Thanks to antibiotics, infectious diseases that were fatal less than 50 years ago are now eminently curable. But at what cost? Clostridium difficile colitis is one alarming side effect that is occuring more often--and with more severity--than you might think.
Since the earliest days of sulfa, streptomycin, and penicillin, antibiotics have brought the killers of generations past such as pneumococcal pneumonia, syphilis, and tuberculosis to their knees. Although bacterial resistance has compromised some of the effects of these "wonder drugs," diseases that were uniformly fatal less than 50 years ago are now eminently curable. But are there hidden costs? One disconcerting "side effect" that has been escalating because of antibiotic use is Clostridium difficile colitis.
At a recent morbidity and mortality (M & M) conference at my institution, some alarming trends in C difficile infection, usually secondary to antibiotic use, were discussed. The patient under study had severe C difficile colitis and required 12 liters of fluid resuscitation as well as a total colectomy. Previously, he had taken an antibiotic for 1 week.
A look at the literature suggests that this patient is not an outlier. One study of 44 patients who underwent colectomy for fulminant C difficile colitis found that colectomies and deaths resulting from C difficile infection had quintupled over approximately a decade.1 Another study reported that an additional 67 colectomies had been performed for fulminant disease.2 From 1992 through 2002, the largest study of patients with C difficile disease requiring colectomy was composed of only 12 patients. C difficile infection is not only more common but more severe in its manifestations.
Performance improvement suggestions at the M & M conference addressed the increasing prevalence of C difficile disease that requires surgery. Immediate surgical consultation was recommended for the following patients:
In fact, in one study, one quarter of inpatients without a hematologic malignancy who had a white blood cell count greater than 30,000/µL had C difficile infection. Fifty percent of patients with C difficile infection who had a leukemoid reaction died.3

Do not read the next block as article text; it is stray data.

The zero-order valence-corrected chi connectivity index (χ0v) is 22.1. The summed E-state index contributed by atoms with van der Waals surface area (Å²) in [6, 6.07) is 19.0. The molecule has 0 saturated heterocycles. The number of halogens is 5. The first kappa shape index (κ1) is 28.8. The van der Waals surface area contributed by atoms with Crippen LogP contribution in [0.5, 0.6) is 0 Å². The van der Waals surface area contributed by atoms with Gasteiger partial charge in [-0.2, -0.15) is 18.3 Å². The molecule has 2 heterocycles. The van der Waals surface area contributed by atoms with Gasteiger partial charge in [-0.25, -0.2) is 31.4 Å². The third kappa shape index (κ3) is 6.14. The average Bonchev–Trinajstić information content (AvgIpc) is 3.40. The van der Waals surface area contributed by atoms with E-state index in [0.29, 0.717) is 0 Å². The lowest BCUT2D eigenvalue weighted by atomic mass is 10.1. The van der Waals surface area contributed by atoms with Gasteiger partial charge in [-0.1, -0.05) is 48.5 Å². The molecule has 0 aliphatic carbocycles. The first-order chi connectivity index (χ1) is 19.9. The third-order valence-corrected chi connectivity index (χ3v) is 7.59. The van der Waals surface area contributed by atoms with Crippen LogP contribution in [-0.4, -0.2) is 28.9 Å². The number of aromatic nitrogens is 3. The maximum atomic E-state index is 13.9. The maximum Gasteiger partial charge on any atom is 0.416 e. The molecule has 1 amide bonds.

In an era when primary care physicians are profiled based on economic efficiency, C difficile infection raises another worrisome issue. The mean cost of treating C difficile infection is about $10,970, and a 7-day course of vancomycin can peak at about $7000. As a result, total health care costs of treating C difficile infection may exceed 1 billion dollars a year.
During the past year, a more virulent and resistant strain of C difficile has been reported; it is associated with fluoroquinolone use.4-6 Thus, not only are the incidence, severity, and expense of C difficile infection on the rise, but newer antibiotics-used with increasing frequency-have created a more resistant "super" C difficile.
Drs Bartlett and Perl prescribe the best course of action: "Particularly important is antibiotic stewardship with restraint in the use of epidemiologically implicated antimicrobial agents, usually second- and third-generation cephalosporins, clindamycin, or fluoroquinolones, or a combination of the three."6
Although antibiotics have saved many lives, there are times when they are best left on the shelf. Curtailing this burgeoning epidemic will require restraint in our use of these "wonder drugs."
Dala RM, Harbrecht BG, Boujoukas AJ, et al. Fulminant
: an under-appreciated andincreasing cause of death and complications.
Longo WE, Mazuski JE, Virgo KS, et al. Outcome after colectomy for
Marinella MA, Burdette SD, Bedimo R, Markert RJ. Leukemoid reactions complicating colitis due to
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McDonald LC, Killgore GE, Thompson A, et al. An epidemic, toxin gene-variant strain of
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Loo VG, Poirer L, Miller MA, et al. A predominatly clonal multi-institutional outbreak of
-associated diarrhea with high morbidity and mortality.
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Bartlett JG, Perl TM. The new C
-what does it mean?
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